Afrotropical Butterflies



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*FAMILY PAPILIONIDAE    *FAMILY PIERIDAE    *FAMILY HESPERIIDAE
*FAMILY NYMPHALIDAE    *FAMILY LYCAENIDAE    *FAMILY RIODINIDAE  

FAMILY PAPILIONIDAE
Latreille, [1802]

[The system adopted for the higher classification within the Papilionidae by Ackery et al., 1995 closely followed Miller, 1987 (Bulletin of the American Museum of Natural History 186: 365-512). ).]

The swallowtails, swordtails, festoons, birdwings and apollos are a small family of large to very large butterflies that are generally showy, conspicuous insects. Included in the family are the largest butterflies in the world, the birdwings of the Malay Archipelego, some of which have wingspans of nearly 300mm.

There are about ?85 Afrotropical species but only 17 of these occur in southern Africa, one of which is endemic. The paucity of species in the Subcontinent is due to the fact that Swallowtails are primarily forest butterflies, with a lesser number in frost-free savanna. The southern African species are divided into two groups: the true Swallowtails (genus Papilio) and the Swordtails (genus Graphium), both of which are dealt with below.

Female Swallowtails lay their eggs singly on the leaves or on young leaf shoots of the larval foodplants. For true Swallowtails these are usually trees belonging to the Citrus family (Rutaceae) and for Swordtails, shrubs or trees of the Custard-apple family (Annonaceae).

The eggs are spherical, smooth, pale yellow and are about one millimetre in diameter. The larva hatches within a week and consumes the empty egg shell as its first meal. It feeds on the edges of young leaves and rests in the middle of the leaf. There are five larval stages (instars), which take three to four weeks to complete. In true Swallowtails the first four larval instars resemble bird droppings and in certain species this resemblance is enhanced by the larva kinking its body in the middle (?); in the final (fifth) instar the larvae are green, with some brown or white markings, are rather slug-like, and are well camouflaged (?).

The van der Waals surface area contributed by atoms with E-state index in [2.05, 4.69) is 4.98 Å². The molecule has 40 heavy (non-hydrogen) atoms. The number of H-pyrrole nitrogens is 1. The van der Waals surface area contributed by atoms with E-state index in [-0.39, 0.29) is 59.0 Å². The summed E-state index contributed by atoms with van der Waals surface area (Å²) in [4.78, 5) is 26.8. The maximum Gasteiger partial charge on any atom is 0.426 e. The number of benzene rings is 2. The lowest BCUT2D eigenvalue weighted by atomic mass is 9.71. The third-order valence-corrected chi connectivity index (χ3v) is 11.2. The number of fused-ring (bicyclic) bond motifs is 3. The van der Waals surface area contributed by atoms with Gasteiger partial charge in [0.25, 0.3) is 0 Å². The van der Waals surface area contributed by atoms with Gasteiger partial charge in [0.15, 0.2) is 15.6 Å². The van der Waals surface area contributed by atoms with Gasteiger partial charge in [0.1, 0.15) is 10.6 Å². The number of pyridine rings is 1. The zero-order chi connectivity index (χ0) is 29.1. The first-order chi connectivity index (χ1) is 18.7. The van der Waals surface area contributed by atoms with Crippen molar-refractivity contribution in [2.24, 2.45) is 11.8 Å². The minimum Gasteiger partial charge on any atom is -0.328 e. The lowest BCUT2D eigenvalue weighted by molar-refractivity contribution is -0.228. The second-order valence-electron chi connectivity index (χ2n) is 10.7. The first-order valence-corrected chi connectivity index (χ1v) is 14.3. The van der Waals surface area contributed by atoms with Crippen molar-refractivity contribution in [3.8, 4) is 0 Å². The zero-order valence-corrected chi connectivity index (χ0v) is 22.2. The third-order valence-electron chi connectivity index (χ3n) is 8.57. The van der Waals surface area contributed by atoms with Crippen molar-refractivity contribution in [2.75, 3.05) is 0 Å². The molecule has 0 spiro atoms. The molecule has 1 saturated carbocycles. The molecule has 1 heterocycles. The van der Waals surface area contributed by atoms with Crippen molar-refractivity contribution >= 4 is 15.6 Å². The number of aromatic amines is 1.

In Swordtails the larvae tend to be marked with variously-coloured transverse bands (?). All Swallowtail larvae have a remarkable, eversible, forked organ just behind the head, known as an osmeterium. When the larva is alarmed, this brightly coloured organ is everted and releases a pungent citrus-like odour. Swallowtail pupae are long and cylindrical (resembling a twig), or are leaf-shaped, and are suspended by a silken girdle (?).

In some species the pupa may be either green or brown, depending on the surroundings in which the larva pupates. Such dimorphic pupae are seen in the Citrus and Green-banded Swallowtails. Pupae may hatch into adult butterflies after a few weeks, or the pupae may undergo diapause ("hibernate") in autumn and winter, hatching only the following spring, some four to six months later. Because of this pupal diapause, adult Swallowtails are mostly seen on the wing from about September, reach a peak in numbers in February and March and become scarce by May. Few are seen during the winter months (June to August), except in the warmer coastal areas of KwaZulu-Natal and Mozambique.

Some species of Swordtail that occur in more arid savanna habitats can diapause as pupae for several years, should drought conditions persist.
 

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FAMILY PAPILIONIDAE (162 Kb)
     Subfamily Papilioninae
          Tribe Troidini (30 Kb)
          Tribe Papilionini (5.35 Mb)
          Tribe Leptocercini (1.16 Mb)
FAMILY PAPILIONIDAE
FAMILY PAPILIONIDAE
FAMILY PIERIDAE
FAMILY PIERIDAE
FAMILY HESPERIIDAE
FAMILY HESPERIIDAE
FAMILY NYMPHALIDAE
FAMILY NYMPHALIDAE
FAMILY LYCAENIDAE
FAMILY LYCAENIDAE
FAMILY RIODINIDAE
FAMILY RIODINIDAE

 

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CoZania September 2007